Global Economics

Green Energy: When Public Funds Dry Up


Tight budgets have governments trimming subsidies for new energy projects. There could be less private investment amid industry consolidation

The law of unintended consequences is alive and well in the green energy industry. To spur cleantech spending, create green jobs, and reduce uncertainty for private investors, governments worldwide have poured billions into the sector. Yet as policymakers start planning cutbacks in those subsidies, renewables developers are in a mad rush to lock in state support and profits before the tap is turned off. This has created exactly the market volatility that governments were trying to avoid. Uncertainty over the scale and timing of cutbacks is distorting business plans, causing some energy companies to pull back while others accelerate plans. "Developers want to start projects as fast as possible," says Tim Warham, a director on the economic team at consultancy Deloitte in London. "They know the opportunity for super profits won't be around forever." The global investment pot available for green energy is enormous. After allocating a combined total of $25 billion in stimulus money last year, countries around the world are expected to supply a further $60 billion in 2010, according to figures from Bloomberg New Energy Finance. Spain and Germany—two of Europe's greatest proponents of green energy—together have put aside a total of nearly $13 billion to fund projects. State backing should spur an additional $140 billion in private capital to enter the sector over the same two-year period, estimates Bloomberg New Energy Finance. That includes U.S. wind and solar power developers, who can claim a 30% cash rebate from the federal government on projects under construction by the end of this year. "it's the survival of the fittest"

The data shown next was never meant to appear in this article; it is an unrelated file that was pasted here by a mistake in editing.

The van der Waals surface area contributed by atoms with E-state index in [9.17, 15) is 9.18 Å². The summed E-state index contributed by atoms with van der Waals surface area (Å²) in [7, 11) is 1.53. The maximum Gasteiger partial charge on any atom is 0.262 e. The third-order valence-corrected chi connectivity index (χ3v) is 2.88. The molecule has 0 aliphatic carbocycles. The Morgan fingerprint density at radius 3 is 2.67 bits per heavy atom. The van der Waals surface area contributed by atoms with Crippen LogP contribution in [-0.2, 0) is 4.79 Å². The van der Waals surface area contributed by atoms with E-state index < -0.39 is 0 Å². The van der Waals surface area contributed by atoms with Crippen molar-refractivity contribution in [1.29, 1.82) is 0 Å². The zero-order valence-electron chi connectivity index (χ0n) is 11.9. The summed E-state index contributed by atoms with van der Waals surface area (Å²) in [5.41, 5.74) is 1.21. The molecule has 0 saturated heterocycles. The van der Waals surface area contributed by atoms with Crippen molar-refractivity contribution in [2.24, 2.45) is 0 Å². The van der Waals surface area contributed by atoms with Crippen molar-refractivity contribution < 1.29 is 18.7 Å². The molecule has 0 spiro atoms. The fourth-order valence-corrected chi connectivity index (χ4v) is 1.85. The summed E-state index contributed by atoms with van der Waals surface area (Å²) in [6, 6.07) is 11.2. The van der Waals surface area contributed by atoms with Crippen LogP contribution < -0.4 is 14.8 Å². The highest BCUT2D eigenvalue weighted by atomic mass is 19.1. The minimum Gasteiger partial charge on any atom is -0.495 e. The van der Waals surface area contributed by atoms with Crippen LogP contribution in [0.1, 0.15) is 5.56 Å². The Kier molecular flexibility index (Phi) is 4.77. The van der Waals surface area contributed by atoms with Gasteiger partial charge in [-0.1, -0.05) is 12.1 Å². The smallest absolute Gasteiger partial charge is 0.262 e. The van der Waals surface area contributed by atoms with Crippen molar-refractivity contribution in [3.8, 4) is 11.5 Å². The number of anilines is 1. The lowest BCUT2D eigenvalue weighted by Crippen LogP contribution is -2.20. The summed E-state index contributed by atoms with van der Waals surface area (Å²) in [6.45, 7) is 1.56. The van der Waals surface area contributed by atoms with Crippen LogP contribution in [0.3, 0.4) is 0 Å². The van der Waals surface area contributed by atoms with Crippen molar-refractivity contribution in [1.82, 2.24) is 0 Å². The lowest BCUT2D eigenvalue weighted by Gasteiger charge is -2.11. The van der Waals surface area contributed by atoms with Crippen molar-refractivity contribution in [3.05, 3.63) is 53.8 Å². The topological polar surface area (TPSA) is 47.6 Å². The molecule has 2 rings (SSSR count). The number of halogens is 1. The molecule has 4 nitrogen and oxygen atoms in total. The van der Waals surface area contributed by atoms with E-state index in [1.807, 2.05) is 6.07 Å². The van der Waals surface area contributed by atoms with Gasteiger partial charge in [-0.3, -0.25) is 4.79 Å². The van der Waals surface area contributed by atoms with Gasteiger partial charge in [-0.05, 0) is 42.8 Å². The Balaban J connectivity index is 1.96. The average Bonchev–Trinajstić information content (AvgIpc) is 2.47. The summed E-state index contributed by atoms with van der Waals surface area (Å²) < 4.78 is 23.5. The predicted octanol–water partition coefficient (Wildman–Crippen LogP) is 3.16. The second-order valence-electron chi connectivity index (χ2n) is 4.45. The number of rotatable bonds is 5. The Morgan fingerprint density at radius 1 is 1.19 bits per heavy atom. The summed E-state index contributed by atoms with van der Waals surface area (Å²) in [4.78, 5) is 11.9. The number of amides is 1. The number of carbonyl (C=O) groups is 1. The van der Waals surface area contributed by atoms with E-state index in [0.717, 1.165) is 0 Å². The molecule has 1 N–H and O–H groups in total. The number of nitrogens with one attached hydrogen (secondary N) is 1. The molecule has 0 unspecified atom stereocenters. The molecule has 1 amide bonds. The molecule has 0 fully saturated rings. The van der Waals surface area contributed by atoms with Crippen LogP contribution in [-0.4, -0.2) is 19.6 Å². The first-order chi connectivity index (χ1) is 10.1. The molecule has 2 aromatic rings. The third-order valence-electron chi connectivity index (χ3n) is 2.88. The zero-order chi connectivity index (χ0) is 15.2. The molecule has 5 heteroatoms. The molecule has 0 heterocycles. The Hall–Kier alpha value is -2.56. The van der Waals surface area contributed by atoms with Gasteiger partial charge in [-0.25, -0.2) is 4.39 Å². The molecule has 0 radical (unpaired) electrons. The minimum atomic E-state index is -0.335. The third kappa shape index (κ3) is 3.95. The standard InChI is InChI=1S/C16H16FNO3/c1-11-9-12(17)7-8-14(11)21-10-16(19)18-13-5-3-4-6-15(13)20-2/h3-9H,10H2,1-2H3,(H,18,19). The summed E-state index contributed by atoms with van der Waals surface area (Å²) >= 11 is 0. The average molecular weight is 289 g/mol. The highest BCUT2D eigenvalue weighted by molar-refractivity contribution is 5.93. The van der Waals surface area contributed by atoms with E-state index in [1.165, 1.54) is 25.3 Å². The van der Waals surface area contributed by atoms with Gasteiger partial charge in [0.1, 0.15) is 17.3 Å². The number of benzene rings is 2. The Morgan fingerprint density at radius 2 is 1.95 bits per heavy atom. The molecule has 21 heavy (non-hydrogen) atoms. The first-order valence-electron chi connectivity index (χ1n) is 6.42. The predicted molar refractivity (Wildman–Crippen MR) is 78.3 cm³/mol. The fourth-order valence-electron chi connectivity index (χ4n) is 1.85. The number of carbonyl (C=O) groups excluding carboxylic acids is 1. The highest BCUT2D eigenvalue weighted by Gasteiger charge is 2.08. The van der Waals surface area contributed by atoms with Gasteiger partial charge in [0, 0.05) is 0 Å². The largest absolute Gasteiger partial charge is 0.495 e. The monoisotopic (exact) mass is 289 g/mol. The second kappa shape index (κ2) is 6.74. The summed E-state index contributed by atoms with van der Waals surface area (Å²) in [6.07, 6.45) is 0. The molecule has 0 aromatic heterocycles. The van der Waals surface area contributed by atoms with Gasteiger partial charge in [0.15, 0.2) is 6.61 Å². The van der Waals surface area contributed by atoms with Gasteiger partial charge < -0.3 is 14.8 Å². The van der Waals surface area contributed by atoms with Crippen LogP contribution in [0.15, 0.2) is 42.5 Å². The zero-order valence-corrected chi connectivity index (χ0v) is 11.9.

In Europe, above-market electricity prices mandated by governments for green energy supplies—known as "feed-in tariffs"—also have triggered private investment. Italy, which offers some of the continent's highest such subsidies, will install enough new solar panels this year to generate about 1 gigawatt of electricity, says Cassidy DeLine, a solar analyst at Emerging Energy Research in Cambridge, Mass. That's more than the output of a large coal-fired power plant, and nearly double the total installed in all of Italy last year. "There's a boom across the industry," DeLine says. Yet with governments confronting bulging budget deficits, lush public support can't last, says Deloitte's Warham. The result may force some green-energy developers to curtail their investment plans. Even though green energy is gaining scale and becoming more competitive with conventional sources, many wind farms and solar parks would be unprofitable without access to subsidies. Lower returns on investment may lead to widespread consolidation in the industry. Deep-pocketed investors, especially utilities that currently rely on conventional energy sources, could scoop up renewables projects from developers looking to offload money-losing investments, according to Warham. "Consolidation is inevitable; it's the survival of the fittest," he says. One trend bound to help the survivors is the falling cost of clean energy technology. Emerging Energy Research calculates that prices for everything from wind turbine blades to the polysilicon used in solar cells have fallen by up to 40% in the last 12 months. Financing for new energy projects, meanwhile, is starting to warm up after the credit crunch's deep freeze. Ethan Zindler, head of U.S. research at Bloomberg New Energy Finance, says some banks are angling for a piece of the government subsidy pie. Funding "isn't back to where it was, but it's on the mend," he says.